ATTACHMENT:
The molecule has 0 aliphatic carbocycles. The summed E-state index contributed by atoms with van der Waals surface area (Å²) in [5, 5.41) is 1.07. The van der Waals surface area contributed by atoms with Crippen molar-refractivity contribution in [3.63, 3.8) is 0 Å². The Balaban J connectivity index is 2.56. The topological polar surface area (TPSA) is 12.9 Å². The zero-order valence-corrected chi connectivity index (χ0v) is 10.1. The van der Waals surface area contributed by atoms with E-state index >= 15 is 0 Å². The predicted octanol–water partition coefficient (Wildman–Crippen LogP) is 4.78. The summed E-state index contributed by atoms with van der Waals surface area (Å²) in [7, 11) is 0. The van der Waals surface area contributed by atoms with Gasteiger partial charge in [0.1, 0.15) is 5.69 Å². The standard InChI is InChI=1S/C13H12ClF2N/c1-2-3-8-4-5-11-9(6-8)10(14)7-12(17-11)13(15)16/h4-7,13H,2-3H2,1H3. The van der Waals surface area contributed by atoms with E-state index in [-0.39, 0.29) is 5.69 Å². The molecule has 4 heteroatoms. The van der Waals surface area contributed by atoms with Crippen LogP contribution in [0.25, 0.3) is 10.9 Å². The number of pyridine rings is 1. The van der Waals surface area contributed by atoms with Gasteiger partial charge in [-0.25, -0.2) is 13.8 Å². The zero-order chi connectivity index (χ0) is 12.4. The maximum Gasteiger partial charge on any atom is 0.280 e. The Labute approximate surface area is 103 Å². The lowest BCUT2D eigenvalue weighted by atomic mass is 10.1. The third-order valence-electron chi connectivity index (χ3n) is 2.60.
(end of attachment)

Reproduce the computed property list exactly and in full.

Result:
The molecule has 0 aliphatic carbocycles. The summed E-state index contributed by atoms with van der Waals surface area (Å²) in [5, 5.41) is 1.07. The van der Waals surface area contributed by atoms with Crippen molar-refractivity contribution in [3.63, 3.8) is 0 Å². The Balaban J connectivity index is 2.56. The topological polar surface area (TPSA) is 12.9 Å². The zero-order valence-corrected chi connectivity index (χ0v) is 10.1. The van der Waals surface area contributed by atoms with E-state index >= 15 is 0 Å². The predicted octanol–water partition coefficient (Wildman–Crippen LogP) is 4.78. The summed E-state index contributed by atoms with van der Waals surface area (Å²) in [7, 11) is 0. The van der Waals surface area contributed by atoms with Gasteiger partial charge in [0.1, 0.15) is 5.69 Å². The standard InChI is InChI=1S/C13H12ClF2N/c1-2-3-8-4-5-11-9(6-8)10(14)7-12(17-11)13(15)16/h4-7,13H,2-3H2,1H3. The van der Waals surface area contributed by atoms with E-state index in [-0.39, 0.29) is 5.69 Å². The molecule has 4 heteroatoms. The van der Waals surface area contributed by atoms with Crippen LogP contribution in [0.25, 0.3) is 10.9 Å². The number of pyridine rings is 1. The van der Waals surface area contributed by atoms with Gasteiger partial charge in [-0.25, -0.2) is 13.8 Å². The zero-order chi connectivity index (χ0) is 12.4. The maximum Gasteiger partial charge on any atom is 0.280 e. The Labute approximate surface area is 103 Å². The lowest BCUT2D eigenvalue weighted by atomic mass is 10.1. The third-order valence-electron chi connectivity index (χ3n) is 2.60.